Haiti synod participants urged to 'stand up and walk'

April 7, 2010

Gathering April 6-7 for an earthquake-postponed annual synod, the leadership of the Episcopal Diocese of Haiti heard its bishop's call to "stand up and walk."

"According to our theme for this year's synod, 'Ayiti Leve Kanpe Pou ou Mache,' 'Haiti, Stand Up and Walk,' Haiti needs all of its sons and daughters to work in solidarity to rebuild, to get Haiti back to its feet," Bishop Jean Zaché Duracin told the gathering at Bon Sauveur in Cange. "In this spirit, we gather as a community, as a church, to pray together and to build up a team to not only work for the church, not only to rebuild our church but to rebuild our country."

Speaking to the synod on Tuesday of Easter Week, Duracin reminded participants that "we believe in the resurrection."

"Since we believe in the resurrection of Jesus Christ, we believe in the resurrection of all of us and of Haiti," he said.

The diocese's 113th synod had been scheduled to meet Jan. 25-26, but the Jan. 12 magnitude-7 earthquake interrupted those plans. The quake destroyed much of the diocese's infrastructure and a highlight of the meeting in Cange was the in-gathering of more than $6,600 in offerings made in part by the diocese's congregations on Easter Sunday for the rebuilding of Holy Trinity Cathedral in Port-au-Prince.

Calling the collection "a symbolic offering to rebuild Holy Trinity Cathedral," Duracin said: "We will begin at the cathedral, but we want the whole diocese rebuilt. We are making the effort. We know that ours is not enough and we are counting on our partners. But with faith in God, we will rebuild."

The in-gathering occurred during the convention's nearly three hour-long Eucharist. The service began as several hundred people, including almost all of the diocesan clergy and lay delegates, four choirs and one band, marched through the Bon Sauveur compound housing Partners in Health's Zanmi Lasante project and into the church. Among those watching the procession were Zanmi Lasante patients and staff.

The Rev. Lauren Stanley, Episcopal Church-appointed missionary in Haiti and Duracin's liaison in the U.S. said the liturgy "was filled with joy and hope."

"There is a real sense that Haiti is standing up, and it is walking forward," Stanley told ENS.

Also during the synod participants learned about an offer from Church Pension Group and CREDO to provide clergy and lay leaders of the diocese with a wellness and respite program designed to assist them in their spiritual and emotional recovery from the trauma they suffered during and since the earthquake.

Duracin, who approved the plan, said in his address that "as Paul said in 2 Corinthians 4:1-10, when he talks about being beaten but not defeated -- that is true for us as well. We have been hurt and beaten but we are not destroyed."

The Rev. Ron Crocker, recently retired rector from St. George's Episcopal Church in Arlington, Virginia, and a CREDO conference faculty member, described the plan to synod participants.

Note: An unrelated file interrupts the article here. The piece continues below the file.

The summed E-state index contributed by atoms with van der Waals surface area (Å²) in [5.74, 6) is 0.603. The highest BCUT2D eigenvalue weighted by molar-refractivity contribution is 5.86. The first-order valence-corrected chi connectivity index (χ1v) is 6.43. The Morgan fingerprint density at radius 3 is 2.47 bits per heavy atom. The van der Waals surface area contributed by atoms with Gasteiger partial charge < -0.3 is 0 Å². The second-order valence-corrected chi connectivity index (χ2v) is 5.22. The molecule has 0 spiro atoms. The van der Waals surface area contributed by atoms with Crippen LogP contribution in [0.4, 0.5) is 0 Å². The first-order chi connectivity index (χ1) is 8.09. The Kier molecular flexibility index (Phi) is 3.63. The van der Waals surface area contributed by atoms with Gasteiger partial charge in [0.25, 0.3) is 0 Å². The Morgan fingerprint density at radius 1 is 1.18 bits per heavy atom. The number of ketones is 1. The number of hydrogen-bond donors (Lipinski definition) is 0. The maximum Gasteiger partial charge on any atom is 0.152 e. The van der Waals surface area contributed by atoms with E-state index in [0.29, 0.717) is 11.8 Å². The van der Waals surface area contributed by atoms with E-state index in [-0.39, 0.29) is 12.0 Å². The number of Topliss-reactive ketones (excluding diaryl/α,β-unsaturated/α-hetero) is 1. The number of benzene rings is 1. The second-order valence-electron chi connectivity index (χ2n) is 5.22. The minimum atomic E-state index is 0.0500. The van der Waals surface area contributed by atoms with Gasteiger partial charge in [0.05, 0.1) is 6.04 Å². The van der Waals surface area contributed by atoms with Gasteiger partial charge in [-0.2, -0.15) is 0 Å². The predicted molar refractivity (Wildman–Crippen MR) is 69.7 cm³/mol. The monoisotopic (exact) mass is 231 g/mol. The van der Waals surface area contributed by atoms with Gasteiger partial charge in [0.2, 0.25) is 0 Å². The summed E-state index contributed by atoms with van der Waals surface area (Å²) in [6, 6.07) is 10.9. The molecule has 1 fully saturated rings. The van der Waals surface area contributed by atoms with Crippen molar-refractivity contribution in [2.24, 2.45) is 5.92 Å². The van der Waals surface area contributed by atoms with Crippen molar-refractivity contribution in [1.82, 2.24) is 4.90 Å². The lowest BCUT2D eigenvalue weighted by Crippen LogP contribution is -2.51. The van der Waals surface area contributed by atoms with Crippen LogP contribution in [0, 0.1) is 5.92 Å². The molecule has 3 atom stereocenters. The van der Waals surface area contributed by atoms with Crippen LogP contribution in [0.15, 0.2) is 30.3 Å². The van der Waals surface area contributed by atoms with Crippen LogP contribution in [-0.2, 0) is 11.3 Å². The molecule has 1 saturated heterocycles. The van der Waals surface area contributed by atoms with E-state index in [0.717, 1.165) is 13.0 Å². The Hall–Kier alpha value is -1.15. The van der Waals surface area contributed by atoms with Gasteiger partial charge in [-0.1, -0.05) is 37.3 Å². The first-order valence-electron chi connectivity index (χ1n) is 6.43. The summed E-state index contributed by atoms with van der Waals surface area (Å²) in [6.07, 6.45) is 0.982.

"Using four five-day conferences, we seek to address the psychological and spiritual needs of the clergy and lay leaders, as well as help them develop coping skills both for themselves and for the people they serve," Crocker said.

Later in a telephone interview from Cange, Crocker told ENS that Haiti's clergy and lay leaders "are effectively ministering to the people they serve."

"I am amazed and moved by the quality of the pastoral care and leadership that they are providing when they also have lost so much and are hurting so badly," he said. "They continue to serve the people who are committed to their charge. That's very impressive."

Crocker said that Duracin witnessed to the synod's call to "stand up and walk" from the very beginning of the diocese's post-earthquake life "and the clergy have lived into that."

"The work that we hope to do with clergy wellness is to help them develop further some coping skills as well as give them an opportunity to meet their needs because they're meeting a lot of people's need but their spending very little time meeting their own needs," he said.

CPG had planned to offer the Haitian clergy and their spouses its retirement planning conference, known in the U.S. as "Planning for Tomorrow," just after the planned January synod meeting. It would have been the first time the CPG conference was held in Haiti.

The Rev Canon Bruce W. Woodcock, CPG's manager of international relations, received the initial request for pastoral support for Haiti's clergy shortly after the earthquake, according to information from CPG.

The organization turned to CREDO, a branch of its organization to take the lead in the Haiti effort because it had provided respite care to clergy after Hurricane Katrina struck the Gulf Coast in 2005, according to the CPG fact sheet. CREDO provides opportunities for active and retired Church Pension Fund participants to examine significant areas of their lives and to discern prayerfully the future direction of their vocation.

Crocker, Woodcock and CREDO Managing Director Bill Craddock met with Duracin and Stanley to review the plan just before the start of Holy Week.

The four five-day conferences will offer needs assessments, coping skills, rest, worship, and opportunities for personal sharing to clergy, families of clergy, and lay leaders in the diocese, CPG said.

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